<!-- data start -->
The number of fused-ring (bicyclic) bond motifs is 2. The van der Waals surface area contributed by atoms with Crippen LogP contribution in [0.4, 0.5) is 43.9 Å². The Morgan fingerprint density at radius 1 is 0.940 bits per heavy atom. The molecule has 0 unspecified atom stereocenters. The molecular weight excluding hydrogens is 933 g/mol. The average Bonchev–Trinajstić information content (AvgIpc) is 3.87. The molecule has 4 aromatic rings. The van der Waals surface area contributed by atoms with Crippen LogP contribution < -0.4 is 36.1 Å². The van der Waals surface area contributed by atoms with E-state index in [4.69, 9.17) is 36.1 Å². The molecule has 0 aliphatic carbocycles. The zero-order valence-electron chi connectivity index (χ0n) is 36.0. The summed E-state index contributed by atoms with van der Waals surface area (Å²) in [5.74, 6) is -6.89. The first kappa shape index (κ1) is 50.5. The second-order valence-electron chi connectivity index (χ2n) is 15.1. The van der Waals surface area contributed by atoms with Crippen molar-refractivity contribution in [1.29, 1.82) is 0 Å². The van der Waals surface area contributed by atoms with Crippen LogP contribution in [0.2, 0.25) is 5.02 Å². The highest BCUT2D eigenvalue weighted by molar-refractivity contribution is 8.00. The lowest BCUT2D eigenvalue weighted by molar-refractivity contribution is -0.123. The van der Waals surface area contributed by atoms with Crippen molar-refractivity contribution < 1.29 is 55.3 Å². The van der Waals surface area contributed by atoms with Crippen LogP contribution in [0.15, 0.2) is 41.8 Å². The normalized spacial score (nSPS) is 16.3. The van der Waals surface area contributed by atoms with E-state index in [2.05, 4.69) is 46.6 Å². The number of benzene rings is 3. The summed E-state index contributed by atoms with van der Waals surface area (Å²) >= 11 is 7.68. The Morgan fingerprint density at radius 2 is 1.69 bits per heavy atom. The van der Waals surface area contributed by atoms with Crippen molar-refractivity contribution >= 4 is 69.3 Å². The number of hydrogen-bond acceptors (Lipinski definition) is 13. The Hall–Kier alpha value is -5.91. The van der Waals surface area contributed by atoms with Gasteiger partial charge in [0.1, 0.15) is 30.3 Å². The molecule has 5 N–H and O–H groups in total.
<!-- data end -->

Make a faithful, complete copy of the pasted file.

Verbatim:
The number of fused-ring (bicyclic) bond motifs is 2. The van der Waals surface area contributed by atoms with Crippen LogP contribution in [0.4, 0.5) is 43.9 Å². The Morgan fingerprint density at radius 1 is 0.940 bits per heavy atom. The molecule has 0 unspecified atom stereocenters. The molecular weight excluding hydrogens is 933 g/mol. The average Bonchev–Trinajstić information content (AvgIpc) is 3.87. The molecule has 4 aromatic rings. The van der Waals surface area contributed by atoms with Crippen LogP contribution < -0.4 is 36.1 Å². The van der Waals surface area contributed by atoms with E-state index in [4.69, 9.17) is 36.1 Å². The molecule has 0 aliphatic carbocycles. The zero-order valence-electron chi connectivity index (χ0n) is 36.0. The summed E-state index contributed by atoms with van der Waals surface area (Å²) in [5.74, 6) is -6.89. The first kappa shape index (κ1) is 50.5. The second-order valence-electron chi connectivity index (χ2n) is 15.1. The van der Waals surface area contributed by atoms with Crippen molar-refractivity contribution in [1.29, 1.82) is 0 Å². The van der Waals surface area contributed by atoms with Crippen LogP contribution in [0.2, 0.25) is 5.02 Å². The highest BCUT2D eigenvalue weighted by molar-refractivity contribution is 8.00. The lowest BCUT2D eigenvalue weighted by molar-refractivity contribution is -0.123. The van der Waals surface area contributed by atoms with Crippen molar-refractivity contribution < 1.29 is 55.3 Å². The van der Waals surface area contributed by atoms with Crippen LogP contribution in [0.15, 0.2) is 41.8 Å². The normalized spacial score (nSPS) is 16.3. The van der Waals surface area contributed by atoms with E-state index in [2.05, 4.69) is 46.6 Å². The number of benzene rings is 3. The summed E-state index contributed by atoms with van der Waals surface area (Å²) >= 11 is 7.68. The Morgan fingerprint density at radius 2 is 1.69 bits per heavy atom. The van der Waals surface area contributed by atoms with Crippen molar-refractivity contribution >= 4 is 69.3 Å². The number of hydrogen-bond acceptors (Lipinski definition) is 13. The Hall–Kier alpha value is -5.91. The van der Waals surface area contributed by atoms with Gasteiger partial charge in [0.1, 0.15) is 30.3 Å². The molecule has 5 N–H and O–H groups in total.